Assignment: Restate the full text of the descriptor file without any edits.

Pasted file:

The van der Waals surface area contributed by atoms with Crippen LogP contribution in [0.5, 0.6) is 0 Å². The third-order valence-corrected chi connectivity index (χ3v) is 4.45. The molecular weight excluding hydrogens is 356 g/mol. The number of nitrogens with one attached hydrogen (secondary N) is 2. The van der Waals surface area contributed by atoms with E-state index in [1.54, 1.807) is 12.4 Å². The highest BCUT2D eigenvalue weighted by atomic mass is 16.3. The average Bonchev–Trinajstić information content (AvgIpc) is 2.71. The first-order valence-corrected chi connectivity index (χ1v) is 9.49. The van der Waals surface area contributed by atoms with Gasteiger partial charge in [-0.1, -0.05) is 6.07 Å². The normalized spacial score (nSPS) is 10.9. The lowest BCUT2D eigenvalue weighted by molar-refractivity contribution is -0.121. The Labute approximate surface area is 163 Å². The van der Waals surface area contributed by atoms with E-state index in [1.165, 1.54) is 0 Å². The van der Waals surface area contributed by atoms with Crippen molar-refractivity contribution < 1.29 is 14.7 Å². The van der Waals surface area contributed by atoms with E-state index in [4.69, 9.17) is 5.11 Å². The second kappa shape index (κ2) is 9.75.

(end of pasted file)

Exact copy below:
The van der Waals surface area contributed by atoms with Crippen LogP contribution in [0.5, 0.6) is 0 Å². The third-order valence-corrected chi connectivity index (χ3v) is 4.45. The molecular weight excluding hydrogens is 356 g/mol. The number of nitrogens with one attached hydrogen (secondary N) is 2. The van der Waals surface area contributed by atoms with E-state index in [1.54, 1.807) is 12.4 Å². The highest BCUT2D eigenvalue weighted by atomic mass is 16.3. The average Bonchev–Trinajstić information content (AvgIpc) is 2.71. The first-order valence-corrected chi connectivity index (χ1v) is 9.49. The van der Waals surface area contributed by atoms with Gasteiger partial charge in [-0.1, -0.05) is 6.07 Å². The normalized spacial score (nSPS) is 10.9. The lowest BCUT2D eigenvalue weighted by molar-refractivity contribution is -0.121. The Labute approximate surface area is 163 Å². The van der Waals surface area contributed by atoms with E-state index in [1.165, 1.54) is 0 Å². The van der Waals surface area contributed by atoms with Crippen molar-refractivity contribution < 1.29 is 14.7 Å². The van der Waals surface area contributed by atoms with E-state index in [4.69, 9.17) is 5.11 Å². The second kappa shape index (κ2) is 9.75.